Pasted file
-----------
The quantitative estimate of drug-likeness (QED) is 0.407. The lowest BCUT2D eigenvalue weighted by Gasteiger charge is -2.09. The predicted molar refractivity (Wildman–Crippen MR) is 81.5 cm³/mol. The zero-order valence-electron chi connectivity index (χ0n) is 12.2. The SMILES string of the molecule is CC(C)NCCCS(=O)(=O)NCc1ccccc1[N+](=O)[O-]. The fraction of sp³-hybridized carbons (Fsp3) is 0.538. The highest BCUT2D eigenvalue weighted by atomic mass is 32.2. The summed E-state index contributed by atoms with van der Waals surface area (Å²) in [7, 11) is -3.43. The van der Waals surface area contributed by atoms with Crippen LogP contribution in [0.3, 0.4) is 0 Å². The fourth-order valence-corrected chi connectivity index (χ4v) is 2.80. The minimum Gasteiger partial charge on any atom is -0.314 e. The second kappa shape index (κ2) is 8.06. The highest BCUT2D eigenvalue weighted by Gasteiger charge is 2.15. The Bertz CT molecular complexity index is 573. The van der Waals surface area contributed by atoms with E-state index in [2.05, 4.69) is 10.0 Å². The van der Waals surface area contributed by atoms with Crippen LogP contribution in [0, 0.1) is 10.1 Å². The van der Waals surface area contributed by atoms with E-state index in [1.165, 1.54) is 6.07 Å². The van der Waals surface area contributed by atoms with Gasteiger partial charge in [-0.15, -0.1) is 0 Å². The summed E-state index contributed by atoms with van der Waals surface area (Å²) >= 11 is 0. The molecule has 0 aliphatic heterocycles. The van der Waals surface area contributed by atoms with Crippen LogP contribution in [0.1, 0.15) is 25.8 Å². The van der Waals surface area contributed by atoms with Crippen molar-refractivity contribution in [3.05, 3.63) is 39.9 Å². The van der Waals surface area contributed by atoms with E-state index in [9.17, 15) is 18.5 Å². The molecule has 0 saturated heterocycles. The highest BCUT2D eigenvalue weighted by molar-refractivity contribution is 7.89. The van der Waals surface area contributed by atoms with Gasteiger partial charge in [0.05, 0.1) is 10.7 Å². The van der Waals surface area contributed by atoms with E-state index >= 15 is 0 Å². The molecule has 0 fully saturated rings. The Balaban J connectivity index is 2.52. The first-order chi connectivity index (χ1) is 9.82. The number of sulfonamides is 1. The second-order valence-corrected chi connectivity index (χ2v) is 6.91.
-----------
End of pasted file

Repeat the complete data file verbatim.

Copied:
The quantitative estimate of drug-likeness (QED) is 0.407. The lowest BCUT2D eigenvalue weighted by Gasteiger charge is -2.09. The predicted molar refractivity (Wildman–Crippen MR) is 81.5 cm³/mol. The zero-order valence-electron chi connectivity index (χ0n) is 12.2. The SMILES string of the molecule is CC(C)NCCCS(=O)(=O)NCc1ccccc1[N+](=O)[O-]. The fraction of sp³-hybridized carbons (Fsp3) is 0.538. The highest BCUT2D eigenvalue weighted by atomic mass is 32.2. The summed E-state index contributed by atoms with van der Waals surface area (Å²) in [7, 11) is -3.43. The van der Waals surface area contributed by atoms with Crippen LogP contribution in [0.3, 0.4) is 0 Å². The fourth-order valence-corrected chi connectivity index (χ4v) is 2.80. The minimum Gasteiger partial charge on any atom is -0.314 e. The second kappa shape index (κ2) is 8.06. The highest BCUT2D eigenvalue weighted by Gasteiger charge is 2.15. The Bertz CT molecular complexity index is 573. The van der Waals surface area contributed by atoms with E-state index in [2.05, 4.69) is 10.0 Å². The van der Waals surface area contributed by atoms with Crippen LogP contribution in [0, 0.1) is 10.1 Å². The van der Waals surface area contributed by atoms with E-state index in [1.165, 1.54) is 6.07 Å². The van der Waals surface area contributed by atoms with Gasteiger partial charge in [-0.15, -0.1) is 0 Å². The summed E-state index contributed by atoms with van der Waals surface area (Å²) >= 11 is 0. The molecule has 0 aliphatic heterocycles. The van der Waals surface area contributed by atoms with Crippen LogP contribution in [0.1, 0.15) is 25.8 Å². The van der Waals surface area contributed by atoms with Crippen molar-refractivity contribution in [3.05, 3.63) is 39.9 Å². The van der Waals surface area contributed by atoms with E-state index in [9.17, 15) is 18.5 Å². The molecule has 0 saturated heterocycles. The highest BCUT2D eigenvalue weighted by molar-refractivity contribution is 7.89. The van der Waals surface area contributed by atoms with Gasteiger partial charge in [0.05, 0.1) is 10.7 Å². The van der Waals surface area contributed by atoms with E-state index >= 15 is 0 Å². The molecule has 0 fully saturated rings. The Balaban J connectivity index is 2.52. The first-order chi connectivity index (χ1) is 9.82. The number of sulfonamides is 1. The second-order valence-corrected chi connectivity index (χ2v) is 6.91.